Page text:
The night breathed around him, sending cool air rushing over his bare arms. Sweat dripped from his nose, soaking his shirt, coating his hands so that he continually wiped them on the one dry patch on his pants cuffs. Off to his right a stick cracked, followed by a sharp grunt- that would have to be Danner. The guy couldn’t move three feet without tripping over his own boots. Martin clicked his cricket, two fast clicks followed by one slow one. Essentially, shut up and keep still. Mosquitos fluttered and whined around him, eager to drink his blood but not so eager to fly past the repellent he’d coated himself in before takeoff. West Nile virus was no joke in these parts.
A soft stuttering in the east, faint but growing, came their way. As the stutter increased to a roar, a helicopter came in low and fast, circling the area where Danner and Martin lay concealed in the bushes. Martin pulled out his light, snapped on the red filter, and ran to the middle of the clearing where he began flashing the light at the black mass of the chopper. The Huey gently lowered itself, runners barely a foot off the ground. Martin jumped on board, followed by Danner, who nearly slipped off the runner trying to scramble through the door. The chopper pulled up and away, hugging the ground as it wove through the mountains and valleys. Martin took his station in the copilot’s seat next to Felipe, and Danner sat by the mounted M-2. The metal skin of the chopper vibrated in rhythm to the thrum of the engines.
“You get them?” Felipe asked.
Martin nodded tersely. The instruments glowed soft green. Fuel, good. Trim, good. RPMs, normal. Temperature, normal. Martin stared blankly out the window on his right. They had been doing this for what, ten, twelve years now? Fly in, hit the target, fly out, get the money, go home and try to live a normal life until the next job. He was so tired. Three straight missions in as many days. After this one, he was going straight home to a hot shower and bed. Unless, of course, someone had managed to pick them up, in which case they would be halfway around the world by sunup. That was a major disadvantage to carrying out ops close to your home range- if they found you, you had to go somewhere else, whereas attacking further out gave you the option of returning home as a safe base.
The sky was turning soft grey, with tinges of purple and pink brushing the clouds that floated overhead in the early dawn. The chopper landed in a swirling cloud of dust, navigation lights winking. Anderson, the mechanic, strolled out to meet them. As the engines wound down, Martin was the first out of the chopper, knapsack hung over one shoulder, rifle in his arm.
“D’you get them, Martin?”
“Yeah. For what they’re worth. How much are they worth, anyway?”
“For us, that’s two million.”
“Then they’re probably worth at least ten to whoever wants them. Crumbs, that’s what we get, just the leftovers.”
Martin stumbled wearily to the small SUV parked in front of the hidden hangar. Anderson and Felipe cast worried looks at each other. Felipe tossed his flight helmet in a corner of the hidden hangar and walked over to the car. Danner, realizing that now was not the best time to crack a joke, waited silently in the background. At twenty-three, Danner was the youngest guy and a greenhorn compared to the rest of the gang. However, he stayed on because he had a knack for doing something totally incorrect at the right time and saving a mission gone bad. Plus, he was a dead shot with nearly any weapon, not sniper material but definitely deadly, so he stayed on despite his misplaced humor and clumsy gait.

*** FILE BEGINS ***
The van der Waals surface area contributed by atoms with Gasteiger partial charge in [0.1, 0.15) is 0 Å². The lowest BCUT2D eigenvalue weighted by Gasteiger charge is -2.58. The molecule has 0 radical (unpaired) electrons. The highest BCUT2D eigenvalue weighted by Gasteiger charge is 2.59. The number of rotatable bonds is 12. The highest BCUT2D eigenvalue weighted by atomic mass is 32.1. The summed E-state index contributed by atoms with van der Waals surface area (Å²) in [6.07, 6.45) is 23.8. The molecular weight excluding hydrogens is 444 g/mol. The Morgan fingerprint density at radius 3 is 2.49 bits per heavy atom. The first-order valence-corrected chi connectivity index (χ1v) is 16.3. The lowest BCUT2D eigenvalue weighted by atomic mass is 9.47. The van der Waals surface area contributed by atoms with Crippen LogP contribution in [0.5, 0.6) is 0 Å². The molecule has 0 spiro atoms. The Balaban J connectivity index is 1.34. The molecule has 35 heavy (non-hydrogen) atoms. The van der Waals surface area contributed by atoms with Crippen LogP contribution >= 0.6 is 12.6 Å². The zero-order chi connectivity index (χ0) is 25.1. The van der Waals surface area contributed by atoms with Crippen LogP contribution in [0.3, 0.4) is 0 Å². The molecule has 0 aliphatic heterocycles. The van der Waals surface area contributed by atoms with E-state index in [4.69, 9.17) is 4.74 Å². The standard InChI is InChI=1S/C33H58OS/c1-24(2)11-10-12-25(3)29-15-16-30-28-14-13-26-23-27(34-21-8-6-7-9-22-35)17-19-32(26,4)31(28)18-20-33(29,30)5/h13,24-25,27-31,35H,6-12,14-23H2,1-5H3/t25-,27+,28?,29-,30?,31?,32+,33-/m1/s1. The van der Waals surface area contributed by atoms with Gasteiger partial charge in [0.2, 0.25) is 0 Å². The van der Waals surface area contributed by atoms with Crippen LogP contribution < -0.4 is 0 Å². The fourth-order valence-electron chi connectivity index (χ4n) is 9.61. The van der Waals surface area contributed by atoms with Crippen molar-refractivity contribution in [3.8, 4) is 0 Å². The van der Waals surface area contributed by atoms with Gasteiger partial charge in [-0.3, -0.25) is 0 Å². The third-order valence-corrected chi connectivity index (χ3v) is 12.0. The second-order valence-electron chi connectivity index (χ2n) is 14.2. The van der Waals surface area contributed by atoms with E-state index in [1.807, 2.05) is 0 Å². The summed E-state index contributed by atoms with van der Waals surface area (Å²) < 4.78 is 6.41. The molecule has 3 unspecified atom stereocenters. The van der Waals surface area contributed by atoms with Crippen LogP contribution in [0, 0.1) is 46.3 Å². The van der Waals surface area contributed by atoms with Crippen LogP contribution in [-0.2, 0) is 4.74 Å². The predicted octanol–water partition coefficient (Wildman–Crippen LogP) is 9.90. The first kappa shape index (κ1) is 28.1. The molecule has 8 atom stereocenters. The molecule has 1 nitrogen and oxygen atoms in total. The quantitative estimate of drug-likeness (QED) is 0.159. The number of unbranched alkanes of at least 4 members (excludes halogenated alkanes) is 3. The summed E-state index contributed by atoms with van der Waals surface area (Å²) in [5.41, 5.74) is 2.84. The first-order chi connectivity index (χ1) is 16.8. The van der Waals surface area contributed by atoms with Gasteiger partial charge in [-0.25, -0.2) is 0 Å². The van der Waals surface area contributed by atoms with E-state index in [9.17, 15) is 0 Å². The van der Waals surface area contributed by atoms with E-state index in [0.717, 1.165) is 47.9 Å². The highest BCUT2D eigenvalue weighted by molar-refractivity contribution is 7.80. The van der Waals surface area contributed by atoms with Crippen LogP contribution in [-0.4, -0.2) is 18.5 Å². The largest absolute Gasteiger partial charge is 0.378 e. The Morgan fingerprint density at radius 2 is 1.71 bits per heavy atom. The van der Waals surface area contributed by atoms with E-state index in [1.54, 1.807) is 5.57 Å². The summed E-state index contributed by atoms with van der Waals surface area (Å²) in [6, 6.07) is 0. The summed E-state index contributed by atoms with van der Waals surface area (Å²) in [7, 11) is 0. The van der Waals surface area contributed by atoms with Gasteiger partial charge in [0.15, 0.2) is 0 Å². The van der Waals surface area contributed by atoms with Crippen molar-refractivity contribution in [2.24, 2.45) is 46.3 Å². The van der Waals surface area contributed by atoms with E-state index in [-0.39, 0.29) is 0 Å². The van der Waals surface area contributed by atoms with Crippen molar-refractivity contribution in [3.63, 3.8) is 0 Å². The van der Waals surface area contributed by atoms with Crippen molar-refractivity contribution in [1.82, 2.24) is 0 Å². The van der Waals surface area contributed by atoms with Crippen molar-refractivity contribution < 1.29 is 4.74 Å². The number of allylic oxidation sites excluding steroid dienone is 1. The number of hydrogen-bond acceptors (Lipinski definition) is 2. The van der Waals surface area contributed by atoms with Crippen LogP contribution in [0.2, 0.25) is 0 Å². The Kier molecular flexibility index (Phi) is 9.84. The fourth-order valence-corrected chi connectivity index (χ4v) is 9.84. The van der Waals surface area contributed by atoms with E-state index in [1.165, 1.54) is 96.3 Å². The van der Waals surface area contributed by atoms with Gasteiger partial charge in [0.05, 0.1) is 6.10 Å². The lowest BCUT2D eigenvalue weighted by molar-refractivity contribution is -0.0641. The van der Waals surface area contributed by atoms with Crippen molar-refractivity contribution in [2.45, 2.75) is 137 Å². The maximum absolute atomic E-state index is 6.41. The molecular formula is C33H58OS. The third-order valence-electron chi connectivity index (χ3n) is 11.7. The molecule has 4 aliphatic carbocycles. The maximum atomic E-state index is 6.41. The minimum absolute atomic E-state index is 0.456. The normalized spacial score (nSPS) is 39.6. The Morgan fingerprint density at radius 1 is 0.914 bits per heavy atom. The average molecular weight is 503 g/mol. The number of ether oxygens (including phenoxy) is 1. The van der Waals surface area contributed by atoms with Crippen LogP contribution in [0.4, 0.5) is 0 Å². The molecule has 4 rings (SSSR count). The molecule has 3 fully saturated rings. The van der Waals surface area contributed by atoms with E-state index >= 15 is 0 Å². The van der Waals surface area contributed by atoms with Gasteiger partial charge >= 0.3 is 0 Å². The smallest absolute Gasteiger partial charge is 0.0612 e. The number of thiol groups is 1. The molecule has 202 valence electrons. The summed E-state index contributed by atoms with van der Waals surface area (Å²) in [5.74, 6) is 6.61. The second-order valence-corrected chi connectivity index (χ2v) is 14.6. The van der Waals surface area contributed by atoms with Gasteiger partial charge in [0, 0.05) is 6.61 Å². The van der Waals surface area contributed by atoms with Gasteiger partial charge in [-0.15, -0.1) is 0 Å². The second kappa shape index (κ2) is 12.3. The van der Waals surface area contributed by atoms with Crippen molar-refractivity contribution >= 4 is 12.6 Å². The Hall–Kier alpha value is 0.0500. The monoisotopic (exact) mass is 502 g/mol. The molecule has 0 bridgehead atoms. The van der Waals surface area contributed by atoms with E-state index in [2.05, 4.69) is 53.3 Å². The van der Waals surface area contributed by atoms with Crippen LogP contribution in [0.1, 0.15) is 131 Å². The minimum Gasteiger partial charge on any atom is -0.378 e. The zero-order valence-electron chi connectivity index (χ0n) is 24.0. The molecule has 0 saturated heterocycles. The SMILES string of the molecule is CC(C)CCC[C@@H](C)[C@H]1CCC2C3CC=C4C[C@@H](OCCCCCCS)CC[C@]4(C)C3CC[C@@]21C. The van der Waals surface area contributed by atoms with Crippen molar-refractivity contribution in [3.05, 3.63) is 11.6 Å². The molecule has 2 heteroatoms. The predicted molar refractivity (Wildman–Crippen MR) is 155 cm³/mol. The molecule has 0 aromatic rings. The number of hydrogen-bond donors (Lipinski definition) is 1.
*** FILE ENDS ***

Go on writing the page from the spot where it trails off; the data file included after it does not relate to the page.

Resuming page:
Anderson stayed at the field as usual to check over the chopper and have it ready to go on their next flight, and to cover the entrance to the hangar. From the air, the landing site appeared to be a bare dirt clearing in the middle of the woods, the kind kids might ride out to in the evenings and race their four-wheelers on. Only, the land was private, and no one got past the front gate without a key. The hangar was a tunnel in the side of a nearby hill. Felipe, Danner and Martin drove off, the dust billowing out from under the mud flaps and hanging lazily in the air over the trail. Martin clutched the knapsack tight to his chest. Two million dollars for one dead man and three floppy disks. What a rip-off. He should have bargained for at least five. But what was done was done, and the dead inevitably stayed so.
It was a two-hour drive into the town, and another thirty minutes to the run-down ghetto where they were supposed to meet their client. It was a ghetto in a ghetto, and Martin felt for the reassuring coolness of the pistol strapped on his thigh. Felipe and Danner wore their pistols high up, on their belts, but Martin preferred to have his low, with the tip of the holstered butt just above his wrist. A faster draw, with virtually nil reaction time needed to pull it. The tattered remains of old seats pulled from junk cars and used as porch furniture competed for space with the dogs, the dirty kids, the piles of cans and bottles, building materials brought at some forgotten date to repair buildings beyond repair, and the inevitable collection of fix-up cars. Everyone in suburbs such as these thought of themselves as mechanics, and manifested it in the astounding number of rusted and battered hulks they could cram into their front yards.
What our judges thought:
You’ve set up a very interesting scenario here, and it’s within a genre that sells and creates a career.
This entry surprised me with its mature understanding of character and motivation. I felt like it started and ended in the right place, and maintained the right combination of detail and dialogue. What could have been all action and testosterone was surprisingly full of insight.
There is so much about this entry that I like. I like the MC's voice and the subject matter. The writing flows nicely as well.